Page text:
Secondary Logo

Journal Logo

Institutional members access full text with Ovid®

National Internal Medicine Milestone Ratings: Validity Evidence From Longitudinal Three-Year Follow-up

Hauer, Karen E., MD, PhD; Vandergrift, Jonathan, MS; Lipner, Rebecca S., PhD; Holmboe, Eric S., MD; Hood, Sarah; McDonald, Furman S., MD, MPH

doi: 10.1097/ACM.0000000000002234
Research Reports

Purpose To evaluate validity evidence for internal medicine milestone ratings across programs for three resident cohorts by quantifying “not assessable” ratings; reporting mean longitudinal milestone ratings for individual residents; and correlating medical knowledge ratings across training years with certification examination scores to determine predictive validity of milestone ratings for certification outcomes.

Method This retrospective study examined milestone ratings for postgraduate year (PGY) 1–3 residents in U.S. internal medicine residency programs. Data sources included milestone ratings, program characteristics, and certification examination scores.

Results Among 35,217 participants, there was a decreased percentage with “not assessable” ratings across years: 1,566 (22.5%) PGY1s in 2013–2014 versus 1,219 (16.6%) in 2015–2016 (P = .01), and 342 (5.1%) PGY3s in 2013–2014 versus 177 (2.6%) in 2015–2016 (P = .04). For individual residents with three years of ratings, mean milestone ratings increased from around 3 (behaviors of an early learner or advancing resident) in PGY1 (ranging from a mean of 2.73 to 3.19 across subcompetencies) to around 4 (ready for unsupervised practice) in PGY3 (mean of 4.00 to 4.22 across subcompetencies, P < .001 for all subcompetencies). For each increase of 0.5 units in two medical knowledge (MK1, MK2) subcompetency ratings, the difference in examination scores for PGY3s was 19.5 points for MK1 (P < .001) and 19.0 for MK2 (P < .001).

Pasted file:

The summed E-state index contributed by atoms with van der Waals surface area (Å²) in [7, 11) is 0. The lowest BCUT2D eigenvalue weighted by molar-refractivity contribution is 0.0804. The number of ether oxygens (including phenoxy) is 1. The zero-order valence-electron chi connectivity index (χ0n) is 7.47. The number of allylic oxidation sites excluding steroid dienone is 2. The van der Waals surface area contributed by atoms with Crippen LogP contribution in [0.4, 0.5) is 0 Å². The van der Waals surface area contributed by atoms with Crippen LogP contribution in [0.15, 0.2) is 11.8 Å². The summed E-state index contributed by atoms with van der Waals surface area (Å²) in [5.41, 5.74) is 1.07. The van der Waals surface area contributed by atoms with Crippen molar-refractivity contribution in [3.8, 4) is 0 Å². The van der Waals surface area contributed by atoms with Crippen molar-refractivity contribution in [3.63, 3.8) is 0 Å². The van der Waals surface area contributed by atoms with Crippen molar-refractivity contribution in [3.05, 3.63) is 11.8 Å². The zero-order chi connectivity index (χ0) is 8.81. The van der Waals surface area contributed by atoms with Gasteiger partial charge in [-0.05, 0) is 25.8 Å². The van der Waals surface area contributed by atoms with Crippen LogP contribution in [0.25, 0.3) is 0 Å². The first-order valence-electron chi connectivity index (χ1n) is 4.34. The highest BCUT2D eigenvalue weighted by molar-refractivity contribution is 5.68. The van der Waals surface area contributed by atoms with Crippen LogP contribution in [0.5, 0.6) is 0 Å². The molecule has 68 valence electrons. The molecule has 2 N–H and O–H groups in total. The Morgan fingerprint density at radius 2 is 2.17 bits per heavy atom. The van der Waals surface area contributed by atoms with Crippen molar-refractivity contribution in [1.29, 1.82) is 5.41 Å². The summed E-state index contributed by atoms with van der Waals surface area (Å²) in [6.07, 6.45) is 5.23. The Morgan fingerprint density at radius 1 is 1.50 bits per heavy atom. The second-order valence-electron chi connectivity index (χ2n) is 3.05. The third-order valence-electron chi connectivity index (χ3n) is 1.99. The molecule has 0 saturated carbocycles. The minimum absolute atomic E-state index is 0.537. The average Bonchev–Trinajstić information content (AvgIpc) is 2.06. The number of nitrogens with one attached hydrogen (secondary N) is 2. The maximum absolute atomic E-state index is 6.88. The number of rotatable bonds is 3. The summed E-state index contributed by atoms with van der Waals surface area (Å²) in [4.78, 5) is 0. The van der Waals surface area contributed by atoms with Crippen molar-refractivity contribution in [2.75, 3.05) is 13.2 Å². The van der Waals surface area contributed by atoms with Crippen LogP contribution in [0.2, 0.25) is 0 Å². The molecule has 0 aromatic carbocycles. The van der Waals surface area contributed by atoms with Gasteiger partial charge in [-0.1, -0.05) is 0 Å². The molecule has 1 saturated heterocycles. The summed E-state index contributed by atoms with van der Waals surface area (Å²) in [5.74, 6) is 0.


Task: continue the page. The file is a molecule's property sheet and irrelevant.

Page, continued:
Conclusions These findings provide evidence of validity of the milestones by showing how training programs have applied them over time and how milestones predict other training outcomes.

K.E. Hauer is associate dean for assessment and professor, Department of Medicine, University of California at San Francisco, San Francisco, California.

J. Vandergrift is a health services researcher, American Board of Internal Medicine (ABIM), Philadelphia, Pennsylvania.

R.S. Lipner is senior vice president of assessment and research, ABIM, Philadelphia, Pennsylvania.

E.S. Holmboe is senior vice president of milestones development and evaluation, Accreditation Council for Graduate Medical Education, Chicago, Illinois.

S. Hood is director of initial certification, ABIM, Philadelphia, Pennsylvania.

F.S. McDonald is senior vice president of academic and medical affairs, ABIM, Philadelphia, Pennsylvania.

Funding/Support: None reported.

Other disclosures: R.S. Lipner, F.S. McDonald, S. Hood, and J. Vandergrift are employed by the American Board of Internal Medicine. E.S. Holmboe is employed by the Accreditation Council for Graduate Medical Education and receives royalties from Elsevier for a textbook.

Ethical approval: The University of California, San Francisco Institutional Review Board approved the study as exempt.

Supplemental digital content for this article is available at

Correspondence should be addressed to Karen E. Hauer, University of California at San Francisco, 533 Parnassus Ave., U80, Box 0710, San Francisco, CA 94143; telephone: (415) 502-5475; e-mail:

© 2018 by the Association of American Medical Colleges